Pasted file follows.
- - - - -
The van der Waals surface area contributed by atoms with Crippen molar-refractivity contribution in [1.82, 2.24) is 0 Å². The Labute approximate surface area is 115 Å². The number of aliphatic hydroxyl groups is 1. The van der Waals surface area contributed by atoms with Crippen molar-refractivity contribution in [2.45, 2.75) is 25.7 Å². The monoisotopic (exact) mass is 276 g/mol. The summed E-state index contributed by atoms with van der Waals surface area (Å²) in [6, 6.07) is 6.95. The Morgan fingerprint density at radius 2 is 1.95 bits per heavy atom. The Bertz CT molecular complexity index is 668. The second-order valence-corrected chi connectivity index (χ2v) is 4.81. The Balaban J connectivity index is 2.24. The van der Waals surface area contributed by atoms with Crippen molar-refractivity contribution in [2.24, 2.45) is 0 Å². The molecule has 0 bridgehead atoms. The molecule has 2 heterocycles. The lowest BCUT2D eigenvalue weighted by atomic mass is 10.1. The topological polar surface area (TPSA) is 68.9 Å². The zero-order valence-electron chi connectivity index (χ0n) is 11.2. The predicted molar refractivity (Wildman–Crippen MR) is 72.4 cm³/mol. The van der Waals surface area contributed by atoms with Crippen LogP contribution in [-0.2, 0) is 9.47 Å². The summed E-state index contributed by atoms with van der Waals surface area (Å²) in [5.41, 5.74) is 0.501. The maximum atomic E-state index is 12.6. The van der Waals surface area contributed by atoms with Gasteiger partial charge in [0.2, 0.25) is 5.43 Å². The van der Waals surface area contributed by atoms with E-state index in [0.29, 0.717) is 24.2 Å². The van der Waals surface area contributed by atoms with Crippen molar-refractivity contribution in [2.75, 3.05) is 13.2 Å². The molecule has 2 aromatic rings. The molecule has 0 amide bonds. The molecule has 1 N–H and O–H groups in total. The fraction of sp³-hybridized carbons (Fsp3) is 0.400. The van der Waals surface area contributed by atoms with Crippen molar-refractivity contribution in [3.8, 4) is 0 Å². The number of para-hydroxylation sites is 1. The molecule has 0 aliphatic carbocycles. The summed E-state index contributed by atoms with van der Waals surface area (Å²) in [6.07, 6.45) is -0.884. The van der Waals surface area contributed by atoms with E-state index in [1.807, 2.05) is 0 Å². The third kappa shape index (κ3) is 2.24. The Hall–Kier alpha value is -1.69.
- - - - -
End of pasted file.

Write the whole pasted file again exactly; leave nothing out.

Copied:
The van der Waals surface area contributed by atoms with Crippen molar-refractivity contribution in [1.82, 2.24) is 0 Å². The Labute approximate surface area is 115 Å². The number of aliphatic hydroxyl groups is 1. The van der Waals surface area contributed by atoms with Crippen molar-refractivity contribution in [2.45, 2.75) is 25.7 Å². The monoisotopic (exact) mass is 276 g/mol. The summed E-state index contributed by atoms with van der Waals surface area (Å²) in [6, 6.07) is 6.95. The Morgan fingerprint density at radius 2 is 1.95 bits per heavy atom. The Bertz CT molecular complexity index is 668. The second-order valence-corrected chi connectivity index (χ2v) is 4.81. The Balaban J connectivity index is 2.24. The van der Waals surface area contributed by atoms with Crippen molar-refractivity contribution in [2.24, 2.45) is 0 Å². The molecule has 0 bridgehead atoms. The molecule has 2 heterocycles. The lowest BCUT2D eigenvalue weighted by atomic mass is 10.1. The topological polar surface area (TPSA) is 68.9 Å². The zero-order valence-electron chi connectivity index (χ0n) is 11.2. The predicted molar refractivity (Wildman–Crippen MR) is 72.4 cm³/mol. The van der Waals surface area contributed by atoms with Crippen LogP contribution in [-0.2, 0) is 9.47 Å². The summed E-state index contributed by atoms with van der Waals surface area (Å²) in [5.41, 5.74) is 0.501. The maximum atomic E-state index is 12.6. The van der Waals surface area contributed by atoms with Gasteiger partial charge in [0.2, 0.25) is 5.43 Å². The van der Waals surface area contributed by atoms with E-state index in [0.29, 0.717) is 24.2 Å². The van der Waals surface area contributed by atoms with Crippen molar-refractivity contribution in [2.75, 3.05) is 13.2 Å². The molecule has 2 aromatic rings. The molecule has 0 amide bonds. The molecule has 1 N–H and O–H groups in total. The fraction of sp³-hybridized carbons (Fsp3) is 0.400. The van der Waals surface area contributed by atoms with Crippen molar-refractivity contribution in [3.8, 4) is 0 Å². The number of para-hydroxylation sites is 1. The molecule has 0 aliphatic carbocycles. The summed E-state index contributed by atoms with van der Waals surface area (Å²) in [6.07, 6.45) is -0.884. The van der Waals surface area contributed by atoms with E-state index in [1.807, 2.05) is 0 Å². The third kappa shape index (κ3) is 2.24. The Hall–Kier alpha value is -1.69.